“You’re trying to seduce me, Mrs Robinson! … Aren’t you?”
– The Graduate, 1967
“You’re trying to traduce me, Mrs Braverman! … Aren’t you?”
– A graduating international student, 2023
The Home Office opened the Graduate visa route for applications on 1 July 2021. International students who have completed an eligible course at a UK university can apply under this category and may stay in the UK and work or look for work for up to 2 years. If they have a PhD or other doctoral qualification, that increases to 3 years. It cannot, however, be extended and so to remain beyond those periods an individual would then need to apply either for a Skilled Worker visa or under an alternative route.
Unlike Skilled Worker visas, the Graduate visa route does not require employer sponsorship, nor does it require the job to be at a specific level or in specified roles. As such it is an excellent option for employers who do not hold a sponsorship licence from the Home Office or where the roles that they are trying to fill are ineligible for sponsorship. There can also be advantages for both employers and employees in at least considering this route as a preliminary step to sponsorship.
Yet despite this, a report earlier this year by the Higher Education Policy Institute revealed that only around 3% of UK employers were knowingly using the route. That’s a surprising statistic as while its current form may only date from 2021, there had previously been a post-study work visa route until it was scrapped by then Home Secretary Theresa May in 2012. Its re-introduction followed years of campaigning by universities, employers, and groups such as the CBI, and was seen as a necessary step to address chronic labour shortages and for the UK to compete with other developed economies which offered similar visas.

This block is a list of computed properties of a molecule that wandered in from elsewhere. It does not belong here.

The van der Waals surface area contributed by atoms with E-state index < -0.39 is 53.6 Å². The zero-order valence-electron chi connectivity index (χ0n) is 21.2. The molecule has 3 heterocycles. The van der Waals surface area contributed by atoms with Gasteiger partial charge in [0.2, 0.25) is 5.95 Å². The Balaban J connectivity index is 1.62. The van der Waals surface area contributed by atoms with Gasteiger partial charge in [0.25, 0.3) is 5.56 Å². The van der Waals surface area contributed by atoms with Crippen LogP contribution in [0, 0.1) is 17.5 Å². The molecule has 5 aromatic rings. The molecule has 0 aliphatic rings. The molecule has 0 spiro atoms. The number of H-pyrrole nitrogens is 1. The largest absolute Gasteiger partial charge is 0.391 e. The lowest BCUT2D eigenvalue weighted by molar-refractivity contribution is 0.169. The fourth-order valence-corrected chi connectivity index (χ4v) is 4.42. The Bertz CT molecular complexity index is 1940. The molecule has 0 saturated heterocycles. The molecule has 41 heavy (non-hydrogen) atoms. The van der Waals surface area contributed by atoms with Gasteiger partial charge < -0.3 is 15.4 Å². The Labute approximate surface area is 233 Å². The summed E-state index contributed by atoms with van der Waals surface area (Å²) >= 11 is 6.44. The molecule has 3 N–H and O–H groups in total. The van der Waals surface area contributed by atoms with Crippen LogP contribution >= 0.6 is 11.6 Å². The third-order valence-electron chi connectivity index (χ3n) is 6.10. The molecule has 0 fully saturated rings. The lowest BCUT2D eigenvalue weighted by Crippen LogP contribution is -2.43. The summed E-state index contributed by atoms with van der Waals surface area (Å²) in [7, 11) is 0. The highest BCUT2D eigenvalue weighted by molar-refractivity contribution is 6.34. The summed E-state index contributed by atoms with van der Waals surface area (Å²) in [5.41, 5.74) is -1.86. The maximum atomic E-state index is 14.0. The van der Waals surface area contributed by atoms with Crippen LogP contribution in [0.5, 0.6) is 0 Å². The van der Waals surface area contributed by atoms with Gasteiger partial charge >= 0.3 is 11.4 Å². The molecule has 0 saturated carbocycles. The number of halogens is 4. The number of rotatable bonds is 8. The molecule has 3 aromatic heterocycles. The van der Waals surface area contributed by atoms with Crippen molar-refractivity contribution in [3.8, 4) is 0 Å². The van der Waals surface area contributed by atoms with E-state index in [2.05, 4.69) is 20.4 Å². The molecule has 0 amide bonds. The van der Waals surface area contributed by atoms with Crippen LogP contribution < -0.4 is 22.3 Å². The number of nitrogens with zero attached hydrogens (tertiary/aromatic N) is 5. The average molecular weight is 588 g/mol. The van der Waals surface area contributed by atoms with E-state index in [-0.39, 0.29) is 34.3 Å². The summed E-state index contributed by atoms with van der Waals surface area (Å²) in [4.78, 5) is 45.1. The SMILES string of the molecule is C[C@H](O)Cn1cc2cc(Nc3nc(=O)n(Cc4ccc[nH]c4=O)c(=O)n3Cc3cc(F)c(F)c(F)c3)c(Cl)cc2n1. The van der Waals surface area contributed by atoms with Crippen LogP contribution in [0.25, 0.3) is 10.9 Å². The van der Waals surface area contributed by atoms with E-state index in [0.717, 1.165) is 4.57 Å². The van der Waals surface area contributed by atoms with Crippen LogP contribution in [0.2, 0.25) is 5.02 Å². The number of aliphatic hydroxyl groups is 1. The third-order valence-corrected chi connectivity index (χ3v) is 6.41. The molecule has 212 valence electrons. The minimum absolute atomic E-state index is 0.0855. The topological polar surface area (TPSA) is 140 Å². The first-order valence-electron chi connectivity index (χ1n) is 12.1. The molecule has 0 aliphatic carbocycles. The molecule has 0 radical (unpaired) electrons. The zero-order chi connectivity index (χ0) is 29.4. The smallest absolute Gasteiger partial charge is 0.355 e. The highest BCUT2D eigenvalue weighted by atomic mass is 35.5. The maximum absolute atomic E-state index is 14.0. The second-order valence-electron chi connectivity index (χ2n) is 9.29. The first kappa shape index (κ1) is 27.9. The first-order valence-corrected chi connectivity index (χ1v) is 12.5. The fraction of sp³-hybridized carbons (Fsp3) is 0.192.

“We’d like to know a little bit about you for our files”
Employers competing with their rivals to attract the best candidates under the Skilled Worker route often find themselves offering to meet the applicants’ visa fees and the NHS surcharge, simply to encourage them to join their business. That can represent a significant outlay and employers will want to ensure that they have chosen wisely when recruiting migrant workers. With Graduate visas only valid for a 2- or 3-year period it gives employers an opportunity to evaluate candidates and see whether they have the relevant skills and are a good ‘fit’ for their organisation and its culture before considering sponsoring them for a Skilled Worker visa.
“We’d like to help you learn to help yourself”
In addition, as a recruitment tool, the Graduate visa also allows employers a window within which they can provide individuals with the additional training and experience that may enable them to apply for a role at a more senior level, possibly one that is eligible for sponsorship when the initial role itself might not have been.
“Stroll around the grounds until you feel at home”
There are also advantages for employees in choosing to apply for this over the Skilled Worker visa. Individuals may feel pressured into taking the first job offered and may find themselves working in a role, a sector, or for an employer that ultimately proves unsuitable. Equally, there is always the risk that the individual may lose their job through no fault of their own, as a result of restructuring or redundancy, for example. Under the Skilled Worker route if for whatever reason the sponsored employment ends, individuals have just 60-days to find alternative employment in the UK or must leave the country. The Graduate visa route allows them a greater degree of flexibility in such cases.
“Look around you all you see are sympathetic eyes”
The reality is the UK government’s ‘hostile environment’ policy towards would-be migrants and the current Secretary of State, Suella Braverman, advocating reducing net migration to just 100,000 annually – a figure which would include the Student and Graduate visa routes. Earlier this year plans were reported for the maximum period an individual could remain in the UK under the Graduate visa to be limited to just 6 months, with those plans understood only to have been abandoned following opposition from the Department for Education. It should also be remembered that the route has already been withdrawn once.
There is therefore no guarantee that the Graduate visa will remain a permanent fixture of UK immigration law, but while it does exist both employers and individuals alike may find it a useful option.